How China rescued – then ruined – the Caribbean’s largest resort project
At the early 2011 groundbreaking for the yet-to-open largest resort in the Caribbean, Baha Mar Resorts CEO Sarkis Izmirlian stands between state-owned Export-Import Bank of China President Li Ruogu, left, and Bahama’s Deputy Prime Minister Brent Symonette, before the two governments squeezed him out.
As an American living overseas, I often hear gripes about U.S. influence in the world. Over the years I’ve learned that the best response is to acknowledge that U.S. stewardship of the post-World War II global order has been far from perfect. But if you don’t like it, just wait until China takes charge.
For a preview, look at Baha Mar, the $3.5 billion resort project in the Bahamas, that’s been rescued and ruined by Chinese state controlled entities, seen its founder shoved aside to placate China and now is about to the placed in the safe hands of Hong Kong’s billionaire Cheng family, longtime friends of mainland authorities and investors in Macau gaming. The biggest mystery remaining is whether the Cheng’s Chow Tai Fook Enterprises is doing a bigger favor for Beijing or Beijing is doing a bigger favor for Chow Tai Fook.
Even though it’s 97% complete, Baha Mar, with 2,200 guest rooms, a Jack Nicklaus-designed golf course and more, remains closed. The Caribbean’s largest ever resort project is a potential game changer for the Bahamas, which has seen tourist arrivals decline by nearly 20% to 1.3 million over the past decade, projected to contribute more than $1 billion to the national economy annually, boosting GDP by more than 10%.
Baha Mar’s history begins with Bahamas Prime Minister Perry Christie approaching commodities billionaire heir and Bahamas resident Sarkis Izmirlian to develop the resort. But project financing dissolved amid the credit meltdown of 2008. Enter China, with its Export-Import Bank giving a $2.5 billion loan, state-owned China State Construction Engineering, as primary contractor through its China Construction America subsidiary, kicking in $150 million and Izmirlian providing $850 million. The loan agreement included provisions that CCA could import Chinese construction workers, despite the Bahamas’ double-digit unemployment, and that Baha Mar could not fire the contractor, which had never built a resort on Baha Mar’s scale. Baha Mar complained about shoddy construction work and missed deadlines.
Three scheduled resort openings came and went between December 2014 and March 2015, with Baha Mar carrying 2,000 staff on a $4 million monthly payroll. Baha Mar filed for bankruptcy in U.S. court last June, embarrassing leadership in Beijing and Nassau. The Bahamas asserted jurisdiction, and, with Chinese state enterprises reportedly dictating terms, not only as the largest investors in Baha Mar, but as proxies for all Chinese investment in the Bahamas, including Club Med, downtown Nassau’s redevelopment master plan and port operations. China Harbor Engineering Company, another state-owned company, lent $50 million to maintain the resort in receivership, with Izmirlian’s team cut out of negotiations and local contractors claiming they’re owed $74 million.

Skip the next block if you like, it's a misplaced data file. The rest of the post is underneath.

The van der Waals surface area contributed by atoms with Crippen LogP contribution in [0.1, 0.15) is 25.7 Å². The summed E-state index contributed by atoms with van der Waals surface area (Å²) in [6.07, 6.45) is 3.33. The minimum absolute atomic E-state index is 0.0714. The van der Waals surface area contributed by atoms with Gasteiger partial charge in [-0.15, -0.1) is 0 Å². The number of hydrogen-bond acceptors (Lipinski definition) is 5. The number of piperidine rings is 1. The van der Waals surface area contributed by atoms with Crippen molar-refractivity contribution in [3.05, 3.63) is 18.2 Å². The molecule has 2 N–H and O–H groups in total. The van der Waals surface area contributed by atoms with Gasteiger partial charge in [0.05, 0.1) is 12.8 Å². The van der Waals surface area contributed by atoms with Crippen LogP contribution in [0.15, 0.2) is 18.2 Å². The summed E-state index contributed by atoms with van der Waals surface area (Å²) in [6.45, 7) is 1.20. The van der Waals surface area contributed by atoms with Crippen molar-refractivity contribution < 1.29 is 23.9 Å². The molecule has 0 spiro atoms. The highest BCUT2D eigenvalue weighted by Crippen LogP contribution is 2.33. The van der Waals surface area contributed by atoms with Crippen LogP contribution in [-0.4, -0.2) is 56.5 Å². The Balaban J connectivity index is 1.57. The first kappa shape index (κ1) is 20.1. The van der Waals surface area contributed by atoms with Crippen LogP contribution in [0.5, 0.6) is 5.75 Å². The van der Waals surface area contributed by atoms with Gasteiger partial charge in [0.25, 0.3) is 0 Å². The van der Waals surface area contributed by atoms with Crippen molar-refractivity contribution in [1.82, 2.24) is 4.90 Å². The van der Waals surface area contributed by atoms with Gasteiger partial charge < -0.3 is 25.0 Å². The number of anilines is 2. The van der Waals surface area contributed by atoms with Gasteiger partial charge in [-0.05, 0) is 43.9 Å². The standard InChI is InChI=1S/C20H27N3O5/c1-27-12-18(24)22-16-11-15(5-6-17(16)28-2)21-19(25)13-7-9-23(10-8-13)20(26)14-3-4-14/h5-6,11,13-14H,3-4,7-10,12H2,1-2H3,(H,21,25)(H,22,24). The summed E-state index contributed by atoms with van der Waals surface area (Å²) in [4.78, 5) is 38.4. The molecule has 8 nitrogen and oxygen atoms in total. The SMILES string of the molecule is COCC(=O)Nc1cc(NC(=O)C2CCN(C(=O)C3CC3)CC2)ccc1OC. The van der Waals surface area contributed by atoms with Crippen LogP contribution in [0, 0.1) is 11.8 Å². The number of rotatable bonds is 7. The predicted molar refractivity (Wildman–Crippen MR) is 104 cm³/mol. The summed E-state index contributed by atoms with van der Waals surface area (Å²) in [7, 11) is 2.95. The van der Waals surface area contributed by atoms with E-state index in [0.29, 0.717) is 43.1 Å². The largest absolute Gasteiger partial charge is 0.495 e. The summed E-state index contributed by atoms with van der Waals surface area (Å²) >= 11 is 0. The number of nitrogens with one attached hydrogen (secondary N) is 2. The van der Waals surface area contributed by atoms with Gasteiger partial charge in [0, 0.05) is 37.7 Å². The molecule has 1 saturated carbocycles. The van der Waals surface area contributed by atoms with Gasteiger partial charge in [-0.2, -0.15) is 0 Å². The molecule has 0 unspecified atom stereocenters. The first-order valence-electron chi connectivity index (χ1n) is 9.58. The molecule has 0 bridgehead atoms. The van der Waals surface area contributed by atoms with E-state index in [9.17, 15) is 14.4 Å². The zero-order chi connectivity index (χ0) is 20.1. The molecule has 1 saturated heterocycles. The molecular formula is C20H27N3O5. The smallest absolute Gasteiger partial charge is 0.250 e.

Prime Minister Christie tried for more than a year to broker a deal to complete and open the resort and to save face for his government and Beijing. After months of false alarms, a buyer emerged: Chow Tai Fook Enterprises, controlled by the heirs of billionaire Cheng Yu-tung, who passed away in September after years in a coma. Cheng family enterprises became the largest foreign investors in the mainland though property deals in the wake of the 1989 Tiananmen Square massacre, when even many Hong Kong companies ostracized China. CTFE, a long time 10% stakeholder in Stanley Ho’s casino vehicle Sociedade de Tourismo e Diversoes de Macau, was initially associated with Baha Mar through its Rosewood luxury hotel chain, and that brand will be part of the revival. However CTFE cites a non-disclosure agreement to withhold further details. Pending government approval of the deal, Christie says the firm will invest $200 million for a phased opening beginning in the second quarter of next year with 1,500 people to be hired as early as January.
Opponents are crying foul, saying Christie has timed hiring to coincide with upcoming elections. They’re also focusing on CTFE’s links to Macau junkets. And speaking of junkets, a government team has flown to Macau to assess CTFE’s casino operations, something that doesn’t exist. The Chengs have been silent investors in Macau, with no role in day-to-day activities. Henry Cheng, who succeeded his father as chairman of publicly listed Chow Tai Fook Jewellery and New World Development and affiliates, also took his father’s seat of the board of SJM Holdings, STDM’s publicly listed casino affiliate, but has no executive responsibilities there.
Looking for Cheng family underworld connections suggests that gaming regulators in Australia, as well as Vietnam, haven’t done their jobs, since they’ve approved CTFE as a partner in the $3 billion Queen’s Wharf Brisbane redevelopment and lead developer in the putative $4 billion Hoi An South Integrated Resort. Opposition to the Baha Mar deal shouldn’t focus on Macau organized crime but mainland China’s organized capitalism. Chinese state companies wrecked Baha Mar, and, with the help of the Bahama government, Chinese interests stand to benefit from the ensuing debacle.
Baha Mar demonstrates there’s no free lunch, especially when you choose Chinese.
By Muhammad Cohen
Photo: At the early 2011 groundbreaking for the yet-to-open largest resort in the Caribbean, Baha Mar Resorts CEO Sarkis Izmirlian stands between state-owned Export-Import Bank of China President Li Ruogu, left, and Bahama’s Deputy Prime Minister Brent Symonette, before the two governments squeezed him out | AP Photo/Tim Aylen